The Taste of Money

The Taste of Money
The Taste of Money

Format: Cinema

Release date: 25 October 2013

Distributor: Arrow Films

Director: Im Sang-soo

Writer: Im Sang-soo

Cast: Baek Yun-shik, Kim Hyo-jin, Kim Kang-woo

Original Title: Do-nui mat

South Korea 2012

115 mins

Im Sang-soo’s follow up to The Housemaid (2010) details the decadent, bitter and corrupt lives of an exceedingly wealthy modern-day South Korean family and their desperate attempts to control the insular world around them as it slowly falls apart. Cruel, deluded, manipulative, selfish and calculated, Sang-soo’s cast of scheming millionaires is an unsympathetic gallery of caricatures that are as vacuous and cold as the vast interiors they constantly inhabit.

There’s the callous and slightly insane grandfather, who’s well aware that everyone is waiting for him to die, so holds on to life out of spite. The controlling mother who even stoops to secret surveillance in order to keep her family in place and shift the balance of power. Her philandering husband who married her for money and spends most of his time seducing the female staff. Their sensitive daughter who pines for a more fulfilling existence that hopefully doesn’t involve being poor, and their emotionally inept son who has become the public face of their dubious business transactions.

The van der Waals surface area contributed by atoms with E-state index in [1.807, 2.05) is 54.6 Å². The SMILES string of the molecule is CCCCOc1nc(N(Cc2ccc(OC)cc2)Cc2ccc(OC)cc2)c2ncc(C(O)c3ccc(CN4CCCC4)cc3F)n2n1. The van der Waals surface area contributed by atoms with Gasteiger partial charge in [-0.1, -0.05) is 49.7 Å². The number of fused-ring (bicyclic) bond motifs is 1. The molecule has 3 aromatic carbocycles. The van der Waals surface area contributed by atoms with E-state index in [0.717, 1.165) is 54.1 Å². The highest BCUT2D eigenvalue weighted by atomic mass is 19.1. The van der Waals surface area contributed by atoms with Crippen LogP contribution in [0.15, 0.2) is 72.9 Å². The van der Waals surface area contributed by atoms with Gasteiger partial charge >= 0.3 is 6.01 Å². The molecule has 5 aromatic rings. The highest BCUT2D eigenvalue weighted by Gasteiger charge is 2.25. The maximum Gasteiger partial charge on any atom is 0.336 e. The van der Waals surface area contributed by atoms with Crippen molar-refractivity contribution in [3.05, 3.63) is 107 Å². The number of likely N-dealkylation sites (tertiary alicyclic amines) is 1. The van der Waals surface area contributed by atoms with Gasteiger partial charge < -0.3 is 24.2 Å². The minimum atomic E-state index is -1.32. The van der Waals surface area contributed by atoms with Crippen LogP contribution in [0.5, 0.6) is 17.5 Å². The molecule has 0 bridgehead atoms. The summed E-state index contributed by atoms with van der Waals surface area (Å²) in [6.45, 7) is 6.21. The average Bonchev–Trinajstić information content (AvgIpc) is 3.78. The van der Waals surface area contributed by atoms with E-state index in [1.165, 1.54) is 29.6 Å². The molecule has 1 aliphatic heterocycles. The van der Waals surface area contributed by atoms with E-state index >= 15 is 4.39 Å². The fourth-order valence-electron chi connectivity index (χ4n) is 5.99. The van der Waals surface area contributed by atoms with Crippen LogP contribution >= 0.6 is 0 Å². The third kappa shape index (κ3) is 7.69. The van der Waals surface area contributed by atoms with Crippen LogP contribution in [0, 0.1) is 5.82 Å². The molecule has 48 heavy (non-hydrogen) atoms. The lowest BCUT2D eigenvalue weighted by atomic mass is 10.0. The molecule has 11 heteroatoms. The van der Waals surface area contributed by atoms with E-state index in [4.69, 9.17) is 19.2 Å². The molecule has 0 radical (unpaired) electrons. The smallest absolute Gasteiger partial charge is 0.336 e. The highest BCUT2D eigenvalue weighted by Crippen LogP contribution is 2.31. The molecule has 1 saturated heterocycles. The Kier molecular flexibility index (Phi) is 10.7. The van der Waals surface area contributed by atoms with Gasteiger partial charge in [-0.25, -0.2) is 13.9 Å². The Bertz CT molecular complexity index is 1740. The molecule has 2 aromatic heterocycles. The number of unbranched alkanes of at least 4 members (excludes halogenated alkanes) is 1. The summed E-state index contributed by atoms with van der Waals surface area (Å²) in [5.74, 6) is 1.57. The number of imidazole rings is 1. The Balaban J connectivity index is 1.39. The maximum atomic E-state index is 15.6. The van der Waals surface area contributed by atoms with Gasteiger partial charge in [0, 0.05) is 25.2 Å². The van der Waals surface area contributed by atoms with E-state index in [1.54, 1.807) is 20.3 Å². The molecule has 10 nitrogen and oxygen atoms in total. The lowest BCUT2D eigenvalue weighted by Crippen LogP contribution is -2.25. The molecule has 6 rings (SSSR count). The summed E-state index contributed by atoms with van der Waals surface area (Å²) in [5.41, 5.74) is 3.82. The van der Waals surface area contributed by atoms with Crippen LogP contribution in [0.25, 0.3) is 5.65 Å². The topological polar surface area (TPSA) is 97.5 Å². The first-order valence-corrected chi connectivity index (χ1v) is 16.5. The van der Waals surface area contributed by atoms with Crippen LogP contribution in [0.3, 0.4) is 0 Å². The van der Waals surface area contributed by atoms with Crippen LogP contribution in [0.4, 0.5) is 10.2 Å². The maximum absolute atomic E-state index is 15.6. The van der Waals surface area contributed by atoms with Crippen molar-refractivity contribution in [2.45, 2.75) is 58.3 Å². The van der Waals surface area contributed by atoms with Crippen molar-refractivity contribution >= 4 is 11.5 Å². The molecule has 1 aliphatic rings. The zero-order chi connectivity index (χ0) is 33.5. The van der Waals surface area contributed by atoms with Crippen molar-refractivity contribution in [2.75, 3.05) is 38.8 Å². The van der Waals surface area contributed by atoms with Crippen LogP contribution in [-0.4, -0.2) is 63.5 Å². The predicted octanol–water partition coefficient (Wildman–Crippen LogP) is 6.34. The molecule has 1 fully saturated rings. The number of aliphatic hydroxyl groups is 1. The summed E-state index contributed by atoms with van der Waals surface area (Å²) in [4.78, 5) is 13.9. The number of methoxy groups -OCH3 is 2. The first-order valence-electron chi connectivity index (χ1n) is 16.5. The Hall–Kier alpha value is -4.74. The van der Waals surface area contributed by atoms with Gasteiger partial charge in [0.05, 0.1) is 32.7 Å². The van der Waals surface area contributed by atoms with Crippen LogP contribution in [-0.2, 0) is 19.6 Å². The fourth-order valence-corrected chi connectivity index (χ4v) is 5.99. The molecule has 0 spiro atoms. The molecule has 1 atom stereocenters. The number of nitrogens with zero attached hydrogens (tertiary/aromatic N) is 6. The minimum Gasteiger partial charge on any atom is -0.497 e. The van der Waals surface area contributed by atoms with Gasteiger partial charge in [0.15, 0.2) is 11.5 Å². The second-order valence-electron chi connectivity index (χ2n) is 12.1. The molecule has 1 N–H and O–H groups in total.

Into this fold comes a relatively naïve and subservient, newly appointed personal secretary, who becomes conflicted over what he feels is morally correct, and his dutiful service to the family and his eagerness to be accepted. Can he resist the lure of money and power? Or will he become instrumental in bringing one of South Korea’s most powerful families to their knees?

After an interesting and inventive use of time lapse during the impressive opening scenes, director Sang-soo certainly establishes how adept he is at expertly filling a frame. But his brilliance at filming shiny floors and fancy furniture wasn’t enough to hold my attention with a narrative that is less than gripping, and left me feeling somewhat drained and indifferent after the film’s 115-minute running time. One aspect that I found particularly distracting was the sudden use of stilted English dialogue that randomly pops up throughout the film, creating seriously odd moments of wince-inducing unintentional humour. There’s a bit of Shakespearean plotting from time to time, a bit of Greek tragedy here and there, elements of a corporate thriller thrown in for good measure, unconvincing melodrama and a vague murder mystery towards the end of the film that’s never fully fleshed out and only seems to serve an over-the top-climax.

The Taste of Money seems to be trying very hard to be a shocking, subversive, controversial and unrelenting expose of Korea’s ruling class, but the result feels more like a glossy, heavy-handed soap opera with all the complexity of a four-piece jigsaw puzzle.

Robert Makin

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